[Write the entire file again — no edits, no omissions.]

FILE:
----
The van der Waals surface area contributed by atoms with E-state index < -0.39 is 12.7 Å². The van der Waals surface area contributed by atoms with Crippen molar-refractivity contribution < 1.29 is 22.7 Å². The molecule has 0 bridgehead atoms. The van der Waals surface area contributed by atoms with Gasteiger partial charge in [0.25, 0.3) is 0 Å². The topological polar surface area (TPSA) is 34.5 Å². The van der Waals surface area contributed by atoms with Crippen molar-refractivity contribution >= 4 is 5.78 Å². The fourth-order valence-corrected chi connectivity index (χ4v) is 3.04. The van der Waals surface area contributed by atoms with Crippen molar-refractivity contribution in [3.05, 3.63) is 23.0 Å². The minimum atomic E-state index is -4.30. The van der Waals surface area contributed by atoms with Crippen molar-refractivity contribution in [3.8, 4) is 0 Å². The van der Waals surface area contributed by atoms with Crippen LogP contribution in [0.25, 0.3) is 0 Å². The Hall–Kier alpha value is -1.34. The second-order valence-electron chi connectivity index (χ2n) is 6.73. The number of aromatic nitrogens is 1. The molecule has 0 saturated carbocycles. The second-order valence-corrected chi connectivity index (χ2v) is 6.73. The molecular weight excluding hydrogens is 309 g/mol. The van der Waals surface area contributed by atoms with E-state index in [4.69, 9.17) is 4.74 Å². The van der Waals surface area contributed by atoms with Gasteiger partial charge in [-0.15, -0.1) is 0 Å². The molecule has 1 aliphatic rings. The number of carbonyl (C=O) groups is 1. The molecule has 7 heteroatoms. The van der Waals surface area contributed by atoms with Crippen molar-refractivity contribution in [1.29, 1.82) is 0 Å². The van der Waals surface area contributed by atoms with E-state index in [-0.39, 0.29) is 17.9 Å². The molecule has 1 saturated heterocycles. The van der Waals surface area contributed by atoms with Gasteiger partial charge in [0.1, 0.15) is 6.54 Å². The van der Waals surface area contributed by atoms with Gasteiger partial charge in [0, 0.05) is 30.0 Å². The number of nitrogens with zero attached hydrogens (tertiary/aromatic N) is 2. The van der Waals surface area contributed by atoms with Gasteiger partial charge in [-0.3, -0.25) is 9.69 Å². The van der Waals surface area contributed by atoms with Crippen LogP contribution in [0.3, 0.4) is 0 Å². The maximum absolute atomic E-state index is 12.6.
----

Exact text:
The van der Waals surface area contributed by atoms with E-state index < -0.39 is 12.7 Å². The van der Waals surface area contributed by atoms with Crippen molar-refractivity contribution < 1.29 is 22.7 Å². The molecule has 0 bridgehead atoms. The van der Waals surface area contributed by atoms with Gasteiger partial charge in [0.25, 0.3) is 0 Å². The topological polar surface area (TPSA) is 34.5 Å². The van der Waals surface area contributed by atoms with Crippen molar-refractivity contribution >= 4 is 5.78 Å². The fourth-order valence-corrected chi connectivity index (χ4v) is 3.04. The van der Waals surface area contributed by atoms with Crippen molar-refractivity contribution in [3.05, 3.63) is 23.0 Å². The minimum atomic E-state index is -4.30. The van der Waals surface area contributed by atoms with Crippen molar-refractivity contribution in [3.8, 4) is 0 Å². The van der Waals surface area contributed by atoms with Crippen LogP contribution in [0.25, 0.3) is 0 Å². The Hall–Kier alpha value is -1.34. The second-order valence-electron chi connectivity index (χ2n) is 6.73. The number of aromatic nitrogens is 1. The molecule has 0 saturated carbocycles. The second-order valence-corrected chi connectivity index (χ2v) is 6.73. The molecular weight excluding hydrogens is 309 g/mol. The van der Waals surface area contributed by atoms with E-state index in [4.69, 9.17) is 4.74 Å². The van der Waals surface area contributed by atoms with Gasteiger partial charge in [-0.15, -0.1) is 0 Å². The molecule has 1 aliphatic rings. The number of carbonyl (C=O) groups is 1. The molecule has 7 heteroatoms. The van der Waals surface area contributed by atoms with Crippen molar-refractivity contribution in [1.29, 1.82) is 0 Å². The van der Waals surface area contributed by atoms with E-state index in [-0.39, 0.29) is 17.9 Å². The molecule has 1 saturated heterocycles. The van der Waals surface area contributed by atoms with Gasteiger partial charge in [0.1, 0.15) is 6.54 Å². The van der Waals surface area contributed by atoms with Gasteiger partial charge in [0, 0.05) is 30.0 Å². The number of nitrogens with zero attached hydrogens (tertiary/aromatic N) is 2. The van der Waals surface area contributed by atoms with Gasteiger partial charge in [-0.3, -0.25) is 9.69 Å². The van der Waals surface area contributed by atoms with Crippen LogP contribution in [0.3, 0.4) is 0 Å². The maximum absolute atomic E-state index is 12.6.